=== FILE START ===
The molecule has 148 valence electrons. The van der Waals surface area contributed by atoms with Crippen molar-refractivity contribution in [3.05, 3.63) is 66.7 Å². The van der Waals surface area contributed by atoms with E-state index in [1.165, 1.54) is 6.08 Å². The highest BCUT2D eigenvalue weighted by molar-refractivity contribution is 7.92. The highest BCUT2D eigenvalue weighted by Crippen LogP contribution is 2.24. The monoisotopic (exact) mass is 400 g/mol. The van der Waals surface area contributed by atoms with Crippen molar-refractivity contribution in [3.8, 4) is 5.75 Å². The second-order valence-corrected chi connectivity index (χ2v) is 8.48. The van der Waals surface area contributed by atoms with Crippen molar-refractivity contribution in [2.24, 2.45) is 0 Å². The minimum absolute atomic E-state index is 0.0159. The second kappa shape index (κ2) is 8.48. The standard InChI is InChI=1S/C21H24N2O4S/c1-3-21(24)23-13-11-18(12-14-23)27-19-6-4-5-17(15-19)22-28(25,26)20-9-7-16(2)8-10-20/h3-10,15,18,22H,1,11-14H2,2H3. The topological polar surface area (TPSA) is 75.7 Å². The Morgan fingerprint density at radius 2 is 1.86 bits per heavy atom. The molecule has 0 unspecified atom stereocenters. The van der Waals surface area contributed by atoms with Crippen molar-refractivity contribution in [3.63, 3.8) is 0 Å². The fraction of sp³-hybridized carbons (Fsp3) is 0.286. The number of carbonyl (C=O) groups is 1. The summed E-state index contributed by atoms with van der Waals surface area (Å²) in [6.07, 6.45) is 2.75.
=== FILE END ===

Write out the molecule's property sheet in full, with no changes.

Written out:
The molecule has 148 valence electrons. The van der Waals surface area contributed by atoms with Crippen molar-refractivity contribution in [3.05, 3.63) is 66.7 Å². The van der Waals surface area contributed by atoms with E-state index in [1.165, 1.54) is 6.08 Å². The highest BCUT2D eigenvalue weighted by molar-refractivity contribution is 7.92. The highest BCUT2D eigenvalue weighted by Crippen LogP contribution is 2.24. The monoisotopic (exact) mass is 400 g/mol. The van der Waals surface area contributed by atoms with Crippen molar-refractivity contribution in [3.8, 4) is 5.75 Å². The second-order valence-corrected chi connectivity index (χ2v) is 8.48. The van der Waals surface area contributed by atoms with Crippen molar-refractivity contribution in [2.24, 2.45) is 0 Å². The minimum absolute atomic E-state index is 0.0159. The second kappa shape index (κ2) is 8.48. The standard InChI is InChI=1S/C21H24N2O4S/c1-3-21(24)23-13-11-18(12-14-23)27-19-6-4-5-17(15-19)22-28(25,26)20-9-7-16(2)8-10-20/h3-10,15,18,22H,1,11-14H2,2H3. The topological polar surface area (TPSA) is 75.7 Å². The Morgan fingerprint density at radius 2 is 1.86 bits per heavy atom. The molecule has 0 unspecified atom stereocenters. The van der Waals surface area contributed by atoms with Crippen molar-refractivity contribution in [3.63, 3.8) is 0 Å². The fraction of sp³-hybridized carbons (Fsp3) is 0.286. The number of carbonyl (C=O) groups is 1. The summed E-state index contributed by atoms with van der Waals surface area (Å²) in [6.07, 6.45) is 2.75.